Steve Richards: As Labour stumbles on Brexit, the Lib Dems are important again

Written by Steve Richards on 2 December 2016 in Opinion
Opinion

Labour MPs are all over the place on Brexit, but the Lib Dems have triumphed in Richmond with a clear line on what should happen next.

The outcome of the Richmond by-election confirms that the EU referendum did not resolve the eternal national debate about Europe. The reckless summer plebiscite has started a new and more intense one.

That is the role of referendums in the UK. They are held to settle an issue and only pour petrol on the flames. Look at Scotland. Then look again at Richmond. The constituency might have been more pro Remain than most, but the Liberal Democrats’ victory shows that the Remainers are not letting go of the issue. They are as angry and worried now as they were in the immediate aftermath of the referendum.

The choice the voters had in Richmond was not a straightforward one. Zac Goldsmith was a popular MP. He acted honourably by sticking to his pledge to resign if the government backed Heathrow expansion. Voters in Richmond share his passionate opposition to Heathrow. Under normal circumstances MP and voters would have danced together towards a by-election victory in order to toast the integrity of a local representative who had stuck to his word and to advance their protest against Heathrow.

But these are not normal circumstances. They dumped their Brexit-supporting MP and backed the Liberal Democrats. Brexit topped Heathrow. A previously unknown candidate beat an admired and well known local MP.

One of the great clichés in British politics is that there are limits to what can be read into by-election results. This is obviously true. But we are entering a phase of shapeless turbulence when by-elections will acquire more significance than they have done in recent years.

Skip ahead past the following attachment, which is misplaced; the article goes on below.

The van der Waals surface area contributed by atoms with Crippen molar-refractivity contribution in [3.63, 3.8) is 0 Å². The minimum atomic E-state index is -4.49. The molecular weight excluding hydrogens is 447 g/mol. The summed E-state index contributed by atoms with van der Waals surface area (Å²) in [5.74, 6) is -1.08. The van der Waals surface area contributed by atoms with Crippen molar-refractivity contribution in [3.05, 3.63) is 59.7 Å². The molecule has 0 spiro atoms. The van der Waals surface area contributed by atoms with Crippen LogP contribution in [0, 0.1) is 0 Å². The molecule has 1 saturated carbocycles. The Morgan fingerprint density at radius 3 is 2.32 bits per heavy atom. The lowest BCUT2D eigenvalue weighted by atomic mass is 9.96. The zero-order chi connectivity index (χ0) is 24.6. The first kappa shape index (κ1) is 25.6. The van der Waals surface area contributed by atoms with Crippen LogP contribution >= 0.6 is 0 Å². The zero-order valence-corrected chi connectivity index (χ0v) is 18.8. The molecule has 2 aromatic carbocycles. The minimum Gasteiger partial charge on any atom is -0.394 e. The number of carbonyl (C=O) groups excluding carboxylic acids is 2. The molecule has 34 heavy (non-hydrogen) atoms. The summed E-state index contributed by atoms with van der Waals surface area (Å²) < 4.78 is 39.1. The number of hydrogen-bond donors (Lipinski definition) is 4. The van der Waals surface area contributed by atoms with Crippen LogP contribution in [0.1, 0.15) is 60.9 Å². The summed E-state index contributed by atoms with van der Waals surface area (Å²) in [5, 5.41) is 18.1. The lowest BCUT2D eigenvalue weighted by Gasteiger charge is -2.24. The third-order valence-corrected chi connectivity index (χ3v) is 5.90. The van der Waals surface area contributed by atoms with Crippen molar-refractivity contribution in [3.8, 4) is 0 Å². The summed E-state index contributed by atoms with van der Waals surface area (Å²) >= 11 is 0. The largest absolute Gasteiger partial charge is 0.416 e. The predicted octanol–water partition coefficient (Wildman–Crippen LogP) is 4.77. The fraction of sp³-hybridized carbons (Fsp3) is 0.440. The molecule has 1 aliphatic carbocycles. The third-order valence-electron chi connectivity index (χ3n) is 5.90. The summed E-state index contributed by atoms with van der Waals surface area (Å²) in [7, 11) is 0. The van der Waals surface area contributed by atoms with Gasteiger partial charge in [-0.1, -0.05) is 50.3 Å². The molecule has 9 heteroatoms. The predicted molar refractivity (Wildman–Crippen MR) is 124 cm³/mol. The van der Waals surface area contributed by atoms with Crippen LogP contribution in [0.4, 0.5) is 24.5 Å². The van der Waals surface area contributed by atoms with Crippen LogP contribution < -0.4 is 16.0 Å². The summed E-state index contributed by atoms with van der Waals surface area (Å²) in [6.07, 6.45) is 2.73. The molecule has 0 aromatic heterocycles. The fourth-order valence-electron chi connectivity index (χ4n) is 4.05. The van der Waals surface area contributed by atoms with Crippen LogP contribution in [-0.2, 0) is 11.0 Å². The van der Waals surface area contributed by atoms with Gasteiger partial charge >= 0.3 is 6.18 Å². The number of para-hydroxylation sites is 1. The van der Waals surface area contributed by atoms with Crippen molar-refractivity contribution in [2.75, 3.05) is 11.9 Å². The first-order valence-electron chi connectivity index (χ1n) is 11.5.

In the 1980s when the late Vincent Hannah was the Newsnight’s by-election correspondent each battle seemed as important as a US presidential contest. That is partly because he made them so, but the local contests also punctuated a period of unpredictable change and added to the unpredictability. During that decade there was a formal schism on the left and the unruly eruption of Thatcherism. The future of leaders and their parties was at stake in by-elections then and they may well become so again.

The Liberal Democrats were lucky to have a by-election in Richmond. They held the seat not so long ago and this was a dream area to put their pro European case. Even so they made the most of their luck. They are the only national UK Party with a clear line on what should follow the referendum. They insist there should be another one once the negotiation is completed.

The case is much easier for a smaller parliamentary party to make and the Liberal Democrats now have a mere nine MPs rather than eight. Still they have a cause as they had when they opposed the war in Iraq. Brexit is in some respects an even more potent issue for them because it brings together a wider group of the electorate, with pro-EU Conservatives and Labour voters wondering how to reverse the march towards the cliff’s edge.

Many questioned whether the Liberal Democrats would survive after their catastrophic general election performance in 2015. Richmond provides the answer. They are breathing again. For their leader, Tim Farron, this is a very big boost.

As a result of his party’s victory Theresa May has an even smaller majority in the Commons to navigate the path towards Brexit. This should matter but the signs are that it will not do so. Most MPs say they will vote in favour of Article 50 if they get a chance early next year.

Labour MPs are all over the place on Brexit. Some appear to agree with Theresa May that constraints on free movement are a red line. Others insist access to the single market must be the overwhelming objective. Some support free movement of labour. A few favour a second referendum while most do not. They are fearful of UKIP making waves in the north of England and even more terrified of challenging the voters’ verdict in the referendum.

Faced with such puny incoherence May will find the Commons a relatively straightforward forum at least for the time being. At first her nightmares will be in Europe when the negotiations begin and later with her parliamentary party when her talks with the rest of the EU stumble towards an exhausted conclusion.

Throughout the traumatic and foggy sequence Farron and his small number of MPs will have a clear argument to make. After making some near fatal misjudgements in their partnership with the Conservatives the Liberal Democrats have an important role again.

 

 

Picture by: Andrew Matthews/PA Wire/PA Images

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